The Arrival exceeds expectations
Sometimes, words just can't do something justice. No matter how you form them or phrase them, they miss the mark; they are inadequate. And so it seems, The Arrival is one of those somethings.
Perhaps it is because it is based on a graphic novel; perhaps because there is no use of spoken language. Whatever the reason, no matter what is written or read about this truly unique production, the full picture isn't revealed until you find yourself inside it.
The Arrival is a story of belonging; of losing it, of searching for it, and ultimately, of finding it again. Based on the work of Australian artist Shaun Tan, the production sees a man leave his wife and child in an impoverished town, seeking a better life for them far from home.
We see him struggle as he says goodbye, as he travels and as he finds himself in a country so alien to him that all his optimism and wonder of "the new world" slowly gets shaken out of him.
The words and language around him tumble and fumble, the sights and sounds surprise and, occasionally scare him; even the animals are new and confusing.
But through the kindness of strangers, who share their own struggles and history, our man finds his feet, slowly but surely.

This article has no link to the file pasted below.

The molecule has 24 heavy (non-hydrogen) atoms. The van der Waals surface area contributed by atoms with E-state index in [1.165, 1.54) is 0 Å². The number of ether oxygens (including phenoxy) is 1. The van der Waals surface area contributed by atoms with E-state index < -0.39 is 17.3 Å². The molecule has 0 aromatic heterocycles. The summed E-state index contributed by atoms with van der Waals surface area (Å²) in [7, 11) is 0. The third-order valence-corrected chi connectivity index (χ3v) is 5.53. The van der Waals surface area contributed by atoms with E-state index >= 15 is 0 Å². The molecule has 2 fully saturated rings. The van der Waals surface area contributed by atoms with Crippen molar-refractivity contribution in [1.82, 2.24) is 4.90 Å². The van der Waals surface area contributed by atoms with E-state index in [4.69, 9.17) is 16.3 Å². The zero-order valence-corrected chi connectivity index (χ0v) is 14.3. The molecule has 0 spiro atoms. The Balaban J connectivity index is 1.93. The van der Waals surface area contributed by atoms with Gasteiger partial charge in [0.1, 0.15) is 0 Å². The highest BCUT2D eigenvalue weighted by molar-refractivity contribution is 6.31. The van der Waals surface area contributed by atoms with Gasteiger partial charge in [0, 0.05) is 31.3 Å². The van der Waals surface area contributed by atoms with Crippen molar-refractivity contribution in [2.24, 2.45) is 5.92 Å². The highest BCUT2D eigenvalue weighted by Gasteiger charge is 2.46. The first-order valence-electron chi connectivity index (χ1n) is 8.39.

Produced by the Red Leap Theatre Company, the story unfolds like a pop-up children's book, unsurprising really, considering its origins. We flick through from scene to scene, with anticipation of what will spring up next for our brave hero.
The audience clearly feels a part of the story, with the limited use of a recognisable language, we learn as our man learns - any confusion is also our confusion. It's a confronting, but strangely refreshing place to be.
Part of what makes this work is the set. Clearly based around Tan's own drawings, they move and contort like a living thing and add a lovely layer of depth to the overall affair.
The whole production, from the lighting to the costumes appears bathed in a sepia tone, purely adding to the longing for home and for "perfect" moments.
But it is the people that turn this picture book into something real. The cast's pure physicality might be demanded because, well without words, the language of movement is all you have, but they seem to do it with such ease. It's rare to find a cast of actor move so easily like dancers, making you care without using the skill they most rely on: language.
While these words may get close to articulating just how magical and delightful The Arrival really is, again, it's doubtful. And with just two shows left in New Zealand, perhaps this is one of those times to merely trust, just as those brave explorers did when they set off for a better life.
July 14 and 15 at the ASB Theatre, Auckland